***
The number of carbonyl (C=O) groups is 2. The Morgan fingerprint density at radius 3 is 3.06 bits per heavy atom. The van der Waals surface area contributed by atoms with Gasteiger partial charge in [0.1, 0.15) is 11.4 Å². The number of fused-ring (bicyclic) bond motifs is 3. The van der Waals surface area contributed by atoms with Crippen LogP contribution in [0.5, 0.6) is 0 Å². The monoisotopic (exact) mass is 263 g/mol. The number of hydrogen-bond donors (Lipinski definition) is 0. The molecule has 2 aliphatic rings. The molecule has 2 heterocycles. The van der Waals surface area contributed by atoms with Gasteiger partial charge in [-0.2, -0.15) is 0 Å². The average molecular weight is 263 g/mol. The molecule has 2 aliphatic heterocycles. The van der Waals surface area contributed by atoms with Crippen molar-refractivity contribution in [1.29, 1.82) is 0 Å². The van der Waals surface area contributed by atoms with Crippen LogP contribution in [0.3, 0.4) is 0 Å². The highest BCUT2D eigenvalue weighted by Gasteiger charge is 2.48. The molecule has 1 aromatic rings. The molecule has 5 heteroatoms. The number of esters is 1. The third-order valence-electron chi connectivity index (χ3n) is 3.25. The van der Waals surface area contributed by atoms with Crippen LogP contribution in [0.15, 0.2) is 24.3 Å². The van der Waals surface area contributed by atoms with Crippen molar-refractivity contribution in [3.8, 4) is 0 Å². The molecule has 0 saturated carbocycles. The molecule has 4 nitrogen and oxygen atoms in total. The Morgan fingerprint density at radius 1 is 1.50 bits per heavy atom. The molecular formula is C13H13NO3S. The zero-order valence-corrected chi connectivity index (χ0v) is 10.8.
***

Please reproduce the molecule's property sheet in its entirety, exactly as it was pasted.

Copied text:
The number of carbonyl (C=O) groups is 2. The Morgan fingerprint density at radius 3 is 3.06 bits per heavy atom. The van der Waals surface area contributed by atoms with Gasteiger partial charge in [0.1, 0.15) is 11.4 Å². The number of fused-ring (bicyclic) bond motifs is 3. The van der Waals surface area contributed by atoms with Crippen LogP contribution in [0.5, 0.6) is 0 Å². The monoisotopic (exact) mass is 263 g/mol. The number of hydrogen-bond donors (Lipinski definition) is 0. The molecule has 2 aliphatic rings. The molecule has 2 heterocycles. The van der Waals surface area contributed by atoms with Gasteiger partial charge in [-0.2, -0.15) is 0 Å². The average molecular weight is 263 g/mol. The molecule has 2 aliphatic heterocycles. The van der Waals surface area contributed by atoms with Crippen molar-refractivity contribution in [1.29, 1.82) is 0 Å². The van der Waals surface area contributed by atoms with Crippen LogP contribution in [0.3, 0.4) is 0 Å². The highest BCUT2D eigenvalue weighted by Gasteiger charge is 2.48. The molecule has 1 aromatic rings. The molecule has 5 heteroatoms. The number of esters is 1. The third-order valence-electron chi connectivity index (χ3n) is 3.25. The van der Waals surface area contributed by atoms with Crippen LogP contribution in [0.15, 0.2) is 24.3 Å². The van der Waals surface area contributed by atoms with Crippen molar-refractivity contribution in [3.8, 4) is 0 Å². The molecule has 0 saturated carbocycles. The molecule has 4 nitrogen and oxygen atoms in total. The Morgan fingerprint density at radius 1 is 1.50 bits per heavy atom. The molecular formula is C13H13NO3S. The zero-order valence-corrected chi connectivity index (χ0v) is 10.8.